Introduction to the Special Section

Social Movements and Social Emancipation in Latin America

Ana C. Dinerstein, Sara C. Motta

Research output: Contribution to journalArticle

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Abstract

‘Emancipation’ remains marginal as a theme within Latin American studies (LAS) with the focus on questions of institutional politics, democracy, democratization, citizenship and development. Yet for the past two decades social movements have been articulating new imaginaries, ideas and practices beyond traditionally conceived frameworks of social change. They are anticipating alternative arrangements towards a dignified collective life. In these alternative possibilities, emancipation does not allude to a revolutionary process to take the power of the state, but denotes other horizons that in principle transcend the state as the main locus of struggle. These movements pose methodological, theoretical and epistemological challenges to the study of Latin America.
Original languageEnglish
Article numberBLAR12525
Pages (from-to)3–4
JournalBulletin of Latin American Research
Volume36
Issue number1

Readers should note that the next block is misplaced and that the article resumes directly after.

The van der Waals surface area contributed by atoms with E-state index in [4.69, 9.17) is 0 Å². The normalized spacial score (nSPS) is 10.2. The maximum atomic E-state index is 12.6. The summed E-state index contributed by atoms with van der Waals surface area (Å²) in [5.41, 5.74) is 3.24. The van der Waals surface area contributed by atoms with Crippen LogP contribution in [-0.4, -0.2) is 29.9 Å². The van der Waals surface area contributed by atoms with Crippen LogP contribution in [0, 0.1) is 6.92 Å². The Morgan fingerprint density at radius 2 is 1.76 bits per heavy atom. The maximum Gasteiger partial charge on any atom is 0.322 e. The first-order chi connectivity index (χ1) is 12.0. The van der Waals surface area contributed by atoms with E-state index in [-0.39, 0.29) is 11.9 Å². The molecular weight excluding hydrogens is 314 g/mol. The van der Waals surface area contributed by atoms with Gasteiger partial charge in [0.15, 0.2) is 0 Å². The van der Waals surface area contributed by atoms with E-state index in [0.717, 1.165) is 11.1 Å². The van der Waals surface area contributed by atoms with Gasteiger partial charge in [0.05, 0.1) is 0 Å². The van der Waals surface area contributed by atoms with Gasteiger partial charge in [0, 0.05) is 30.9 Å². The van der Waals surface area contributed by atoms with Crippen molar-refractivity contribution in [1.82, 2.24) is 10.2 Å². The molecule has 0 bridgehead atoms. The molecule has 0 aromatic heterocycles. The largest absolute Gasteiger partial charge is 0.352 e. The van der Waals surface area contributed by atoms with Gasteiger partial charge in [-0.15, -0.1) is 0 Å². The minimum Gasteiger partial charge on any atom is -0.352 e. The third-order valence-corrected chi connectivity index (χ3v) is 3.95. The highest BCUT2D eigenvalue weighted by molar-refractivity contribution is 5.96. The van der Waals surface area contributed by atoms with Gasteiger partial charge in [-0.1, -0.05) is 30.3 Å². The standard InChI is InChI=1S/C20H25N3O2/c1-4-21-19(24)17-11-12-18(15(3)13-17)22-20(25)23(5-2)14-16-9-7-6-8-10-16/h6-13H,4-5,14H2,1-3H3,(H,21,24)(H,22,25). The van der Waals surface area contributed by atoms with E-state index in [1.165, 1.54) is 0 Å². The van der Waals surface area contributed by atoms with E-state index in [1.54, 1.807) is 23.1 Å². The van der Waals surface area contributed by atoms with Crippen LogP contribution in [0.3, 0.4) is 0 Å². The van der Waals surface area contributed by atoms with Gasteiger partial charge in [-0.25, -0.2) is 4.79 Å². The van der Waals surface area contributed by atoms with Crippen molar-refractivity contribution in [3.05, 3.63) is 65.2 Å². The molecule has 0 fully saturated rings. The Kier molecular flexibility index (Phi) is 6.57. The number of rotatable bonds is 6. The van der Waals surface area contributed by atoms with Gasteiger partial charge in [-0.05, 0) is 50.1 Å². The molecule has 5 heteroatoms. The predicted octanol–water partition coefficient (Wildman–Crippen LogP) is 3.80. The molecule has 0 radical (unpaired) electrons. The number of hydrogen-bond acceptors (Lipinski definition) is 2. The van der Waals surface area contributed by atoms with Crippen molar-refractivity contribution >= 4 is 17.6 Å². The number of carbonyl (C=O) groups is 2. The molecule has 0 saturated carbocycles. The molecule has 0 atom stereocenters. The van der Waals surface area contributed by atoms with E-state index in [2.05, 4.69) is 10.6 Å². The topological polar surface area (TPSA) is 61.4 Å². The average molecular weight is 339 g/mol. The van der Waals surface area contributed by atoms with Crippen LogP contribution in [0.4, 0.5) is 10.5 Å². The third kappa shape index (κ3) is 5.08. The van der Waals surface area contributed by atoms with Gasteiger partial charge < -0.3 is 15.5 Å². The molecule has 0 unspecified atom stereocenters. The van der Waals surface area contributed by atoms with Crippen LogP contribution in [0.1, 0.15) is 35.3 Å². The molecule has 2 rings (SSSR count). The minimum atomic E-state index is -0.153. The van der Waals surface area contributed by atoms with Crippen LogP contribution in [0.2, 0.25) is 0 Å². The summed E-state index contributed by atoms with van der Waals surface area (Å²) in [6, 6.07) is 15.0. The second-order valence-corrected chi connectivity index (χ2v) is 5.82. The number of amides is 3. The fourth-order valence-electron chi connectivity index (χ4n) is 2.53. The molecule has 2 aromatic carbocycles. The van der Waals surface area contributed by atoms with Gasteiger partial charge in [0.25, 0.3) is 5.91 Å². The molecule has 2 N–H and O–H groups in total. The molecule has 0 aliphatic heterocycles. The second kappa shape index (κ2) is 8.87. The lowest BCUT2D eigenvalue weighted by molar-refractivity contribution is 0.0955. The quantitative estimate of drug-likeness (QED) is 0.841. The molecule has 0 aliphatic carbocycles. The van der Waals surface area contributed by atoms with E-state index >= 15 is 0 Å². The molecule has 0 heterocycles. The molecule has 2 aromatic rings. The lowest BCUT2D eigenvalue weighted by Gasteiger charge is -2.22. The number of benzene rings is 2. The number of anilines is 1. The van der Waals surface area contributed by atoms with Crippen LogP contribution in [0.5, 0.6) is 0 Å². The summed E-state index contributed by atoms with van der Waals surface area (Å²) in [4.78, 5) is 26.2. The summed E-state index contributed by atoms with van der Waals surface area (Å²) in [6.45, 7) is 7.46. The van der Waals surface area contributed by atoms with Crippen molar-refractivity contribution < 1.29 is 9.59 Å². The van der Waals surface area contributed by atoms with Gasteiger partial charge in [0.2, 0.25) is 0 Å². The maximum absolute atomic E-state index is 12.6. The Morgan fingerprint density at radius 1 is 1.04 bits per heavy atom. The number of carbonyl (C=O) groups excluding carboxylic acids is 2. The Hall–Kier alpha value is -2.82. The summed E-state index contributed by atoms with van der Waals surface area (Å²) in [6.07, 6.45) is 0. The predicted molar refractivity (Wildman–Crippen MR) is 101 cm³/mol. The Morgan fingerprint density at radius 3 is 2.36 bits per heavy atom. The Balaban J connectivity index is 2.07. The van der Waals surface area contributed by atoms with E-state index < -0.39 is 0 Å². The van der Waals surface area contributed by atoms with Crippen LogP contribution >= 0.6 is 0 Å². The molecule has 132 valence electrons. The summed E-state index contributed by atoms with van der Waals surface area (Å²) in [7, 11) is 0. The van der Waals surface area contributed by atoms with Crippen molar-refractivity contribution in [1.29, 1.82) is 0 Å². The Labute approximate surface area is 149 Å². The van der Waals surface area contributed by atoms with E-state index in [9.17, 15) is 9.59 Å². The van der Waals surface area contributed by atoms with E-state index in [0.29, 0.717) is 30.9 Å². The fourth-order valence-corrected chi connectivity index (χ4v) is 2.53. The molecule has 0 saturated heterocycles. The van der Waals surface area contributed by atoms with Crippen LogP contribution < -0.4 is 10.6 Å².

Early online date25 Jul 2016
DOIs
Publication statusPublished - 1 Jan 2017
EventSLAS Annual Conference 2012, -
Duration: 11 Apr 201213 May 2012

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social movement
emancipation
Social Movements
Latin America
democratization
social change
citizenship
democracy
politics

Keywords

  • social movements
  • epistemology
  • latin america
  • Bolivia
  • argentina
  • Brazil
  • Colombia
  • pedagogical
  • land
  • the law

Cite this

Introduction to the Special Section : Social Movements and Social Emancipation in Latin America. / Dinerstein, Ana C.; Motta, Sara C.

In: Bulletin of Latin American Research, Vol. 36, No. 1, BLAR12525, 01.01.2017, p. 3–4.

Research output: Contribution to journalArticle

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